663 Antibacterial Property Expressed by a Novel Calcium Phosphate Glass

Friday, March 23, 2012: 8 a.m. - 9:30 a.m.
Presentation Type: Oral Session
L. LIU1, S. PUSHALKAR2, D. SAXENA3, R. LEGEROS1, and Y. ZHANG4, 1New York University, New York, NY, 2Department of Basic Science and Craniofacial Biology, New York University, New York, NY, 3Basic Science, New York University, New York, NY, 4Biomaterials & Biomimetics, New York University, New York, NY

Objective: Bone regenerative materials have been successful in the treatment of osseous defects.  However, it is well known that infection is frequently the cause of implant failure.  The aim of this study is to characterize and determine the antibacterial property of a novel calcium phosphate glass in the family CaO-P2O5-NaF-MgO-ZnO against Streptococcus mutans.  

Method: Calcium phosphate glasses (CPG) with and without Zn and/or F were prepared by a melt-quenching method.  XRD, SEM, FTIR, ion-selective electrode, pH meter and ICP-MS were used to characterize the experimental samples.  To determine bacterial inhibition, 0.01g and 0.05g of bioactive glass, CPG+Zn, CPG+F, and CPG+Zn+F, (n = 4) were incubated with S. mutans for 0, 2, 4, and 6 hours.  Serial dilutions were plated in duplicate and colony forming units, CFUs/mL, were determined.  Perioglas", C-CPG, and no material were used as controls.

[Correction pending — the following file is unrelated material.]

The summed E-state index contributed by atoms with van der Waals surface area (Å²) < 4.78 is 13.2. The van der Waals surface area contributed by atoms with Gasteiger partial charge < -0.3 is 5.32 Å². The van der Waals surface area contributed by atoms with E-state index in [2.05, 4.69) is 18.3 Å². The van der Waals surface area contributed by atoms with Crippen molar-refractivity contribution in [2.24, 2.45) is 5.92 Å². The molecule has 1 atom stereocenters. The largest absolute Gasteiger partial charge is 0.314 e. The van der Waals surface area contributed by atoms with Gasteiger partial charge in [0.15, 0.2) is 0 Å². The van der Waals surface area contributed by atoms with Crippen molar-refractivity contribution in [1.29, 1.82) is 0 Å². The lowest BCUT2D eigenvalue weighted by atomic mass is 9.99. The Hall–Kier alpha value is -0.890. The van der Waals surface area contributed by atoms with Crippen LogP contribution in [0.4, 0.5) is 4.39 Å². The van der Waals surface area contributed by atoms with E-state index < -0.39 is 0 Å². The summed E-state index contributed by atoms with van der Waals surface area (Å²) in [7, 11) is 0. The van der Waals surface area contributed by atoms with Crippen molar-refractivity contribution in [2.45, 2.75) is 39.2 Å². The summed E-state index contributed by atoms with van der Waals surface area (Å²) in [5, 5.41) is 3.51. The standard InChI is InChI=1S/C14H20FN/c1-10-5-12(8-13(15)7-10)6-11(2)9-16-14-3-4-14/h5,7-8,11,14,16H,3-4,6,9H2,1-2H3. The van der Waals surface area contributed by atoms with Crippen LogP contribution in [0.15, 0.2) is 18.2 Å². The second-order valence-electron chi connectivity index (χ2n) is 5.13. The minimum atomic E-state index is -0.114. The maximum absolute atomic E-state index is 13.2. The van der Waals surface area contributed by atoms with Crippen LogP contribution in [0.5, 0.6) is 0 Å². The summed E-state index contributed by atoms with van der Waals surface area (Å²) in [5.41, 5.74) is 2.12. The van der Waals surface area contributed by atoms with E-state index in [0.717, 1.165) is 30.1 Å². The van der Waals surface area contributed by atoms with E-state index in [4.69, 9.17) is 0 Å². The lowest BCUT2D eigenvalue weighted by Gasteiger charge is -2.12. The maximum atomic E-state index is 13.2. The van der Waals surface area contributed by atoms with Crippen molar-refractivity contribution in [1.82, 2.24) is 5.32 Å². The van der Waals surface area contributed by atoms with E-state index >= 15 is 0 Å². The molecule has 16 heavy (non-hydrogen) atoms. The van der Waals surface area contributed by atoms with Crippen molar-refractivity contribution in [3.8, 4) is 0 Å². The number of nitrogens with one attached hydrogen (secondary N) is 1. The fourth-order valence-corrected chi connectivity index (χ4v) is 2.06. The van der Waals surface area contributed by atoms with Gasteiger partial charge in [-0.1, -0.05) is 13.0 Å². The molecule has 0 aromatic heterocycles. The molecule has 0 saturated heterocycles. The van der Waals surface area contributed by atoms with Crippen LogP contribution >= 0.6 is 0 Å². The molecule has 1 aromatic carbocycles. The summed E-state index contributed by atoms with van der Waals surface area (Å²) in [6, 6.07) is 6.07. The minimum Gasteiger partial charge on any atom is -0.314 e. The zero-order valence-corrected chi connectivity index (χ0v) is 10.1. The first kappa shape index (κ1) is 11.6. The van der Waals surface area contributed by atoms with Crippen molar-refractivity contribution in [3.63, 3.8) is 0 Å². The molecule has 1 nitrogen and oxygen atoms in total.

Result: All CPGs demonstrated comparable or better antibacterial activity compared to the commercial control with substantive killing by 4 hours (Figure 1).  Antibacterial activity was found to be dependent on solid loading, with 0.05g showing a maximum effect.  Interestingly, the bactericidal effect of zinc and fluoride ions was greatest when they were employed separately in the compositions.  CPG co-doped with zinc and fluoride ions (CPG+Zn+F) demonstrated higher crystallinity, lower solubility, and thus lower killing.

Conclusion: This family of CPGs, which has previously been shown to have good bone regrowth in vivo, is now demonstrated to have superior bactericidal properties when compared to a commercial control.  The combination of these two characteristics makes this material an attractive candidate for bone regeneration.


Fig. 1: Concentration dependent bactericidal activity of CPGs


This abstract is based on research that was funded entirely or partially by an outside source: NIH/NID CR-R01DE017925, NIH/NIAMS-R01AR056208, and NSF/CMMI-0758530

Keywords: Antimicrobial agents/inhibitors, Bone repair, Dental materials, Fluoride and Remineralization
See more of: Infection Control
See more of: Microbiology / Immunology